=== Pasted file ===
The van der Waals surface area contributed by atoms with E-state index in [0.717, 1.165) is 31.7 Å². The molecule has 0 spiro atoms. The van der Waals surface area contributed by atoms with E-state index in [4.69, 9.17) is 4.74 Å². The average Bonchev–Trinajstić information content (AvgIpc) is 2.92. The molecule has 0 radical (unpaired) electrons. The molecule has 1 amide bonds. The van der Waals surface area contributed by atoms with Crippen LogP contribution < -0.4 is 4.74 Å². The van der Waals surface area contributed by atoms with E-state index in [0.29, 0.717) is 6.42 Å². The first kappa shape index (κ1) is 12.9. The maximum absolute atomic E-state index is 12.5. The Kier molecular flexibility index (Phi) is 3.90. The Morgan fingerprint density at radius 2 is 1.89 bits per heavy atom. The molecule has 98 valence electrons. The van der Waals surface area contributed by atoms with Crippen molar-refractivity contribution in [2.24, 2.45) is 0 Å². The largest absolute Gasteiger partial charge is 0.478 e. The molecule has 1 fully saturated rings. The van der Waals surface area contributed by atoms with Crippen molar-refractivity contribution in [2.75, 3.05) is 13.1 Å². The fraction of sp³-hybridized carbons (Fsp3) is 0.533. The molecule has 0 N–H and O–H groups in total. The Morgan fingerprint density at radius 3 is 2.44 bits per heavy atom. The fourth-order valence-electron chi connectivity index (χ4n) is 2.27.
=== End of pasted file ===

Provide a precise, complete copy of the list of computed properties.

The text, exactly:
The van der Waals surface area contributed by atoms with E-state index in [0.717, 1.165) is 31.7 Å². The molecule has 0 spiro atoms. The van der Waals surface area contributed by atoms with E-state index in [4.69, 9.17) is 4.74 Å². The average Bonchev–Trinajstić information content (AvgIpc) is 2.92. The molecule has 0 radical (unpaired) electrons. The molecule has 1 amide bonds. The van der Waals surface area contributed by atoms with Crippen LogP contribution < -0.4 is 4.74 Å². The van der Waals surface area contributed by atoms with E-state index in [0.29, 0.717) is 6.42 Å². The first kappa shape index (κ1) is 12.9. The maximum absolute atomic E-state index is 12.5. The Kier molecular flexibility index (Phi) is 3.90. The Morgan fingerprint density at radius 2 is 1.89 bits per heavy atom. The molecule has 98 valence electrons. The van der Waals surface area contributed by atoms with Crippen molar-refractivity contribution in [2.24, 2.45) is 0 Å². The largest absolute Gasteiger partial charge is 0.478 e. The molecule has 1 fully saturated rings. The van der Waals surface area contributed by atoms with Crippen molar-refractivity contribution in [2.75, 3.05) is 13.1 Å². The fraction of sp³-hybridized carbons (Fsp3) is 0.533. The molecule has 0 N–H and O–H groups in total. The Morgan fingerprint density at radius 3 is 2.44 bits per heavy atom. The fourth-order valence-electron chi connectivity index (χ4n) is 2.27.